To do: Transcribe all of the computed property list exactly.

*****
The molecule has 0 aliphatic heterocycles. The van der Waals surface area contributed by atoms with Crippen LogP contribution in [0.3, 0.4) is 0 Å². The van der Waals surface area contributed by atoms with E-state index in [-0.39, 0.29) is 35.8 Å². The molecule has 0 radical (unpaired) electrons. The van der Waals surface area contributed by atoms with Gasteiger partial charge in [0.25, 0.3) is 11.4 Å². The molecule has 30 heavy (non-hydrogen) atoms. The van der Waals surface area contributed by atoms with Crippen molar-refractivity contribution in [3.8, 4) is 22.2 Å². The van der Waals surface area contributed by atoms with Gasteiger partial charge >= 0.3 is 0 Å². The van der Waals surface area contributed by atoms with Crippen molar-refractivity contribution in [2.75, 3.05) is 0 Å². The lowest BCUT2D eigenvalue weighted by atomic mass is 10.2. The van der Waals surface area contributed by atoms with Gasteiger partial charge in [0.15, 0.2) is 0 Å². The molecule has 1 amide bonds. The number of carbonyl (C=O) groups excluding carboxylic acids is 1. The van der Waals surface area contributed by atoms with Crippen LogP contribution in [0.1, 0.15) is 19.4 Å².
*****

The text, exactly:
The molecule has 0 aliphatic heterocycles. The van der Waals surface area contributed by atoms with Crippen LogP contribution in [0.3, 0.4) is 0 Å². The van der Waals surface area contributed by atoms with E-state index in [-0.39, 0.29) is 35.8 Å². The molecule has 0 radical (unpaired) electrons. The van der Waals surface area contributed by atoms with Gasteiger partial charge in [0.25, 0.3) is 11.4 Å². The molecule has 30 heavy (non-hydrogen) atoms. The van der Waals surface area contributed by atoms with Crippen molar-refractivity contribution in [3.8, 4) is 22.2 Å². The van der Waals surface area contributed by atoms with Gasteiger partial charge >= 0.3 is 0 Å². The van der Waals surface area contributed by atoms with Crippen molar-refractivity contribution in [2.75, 3.05) is 0 Å². The lowest BCUT2D eigenvalue weighted by atomic mass is 10.2. The van der Waals surface area contributed by atoms with Gasteiger partial charge in [0.15, 0.2) is 0 Å². The molecule has 1 amide bonds. The number of carbonyl (C=O) groups excluding carboxylic acids is 1. The van der Waals surface area contributed by atoms with Crippen LogP contribution in [0.1, 0.15) is 19.4 Å².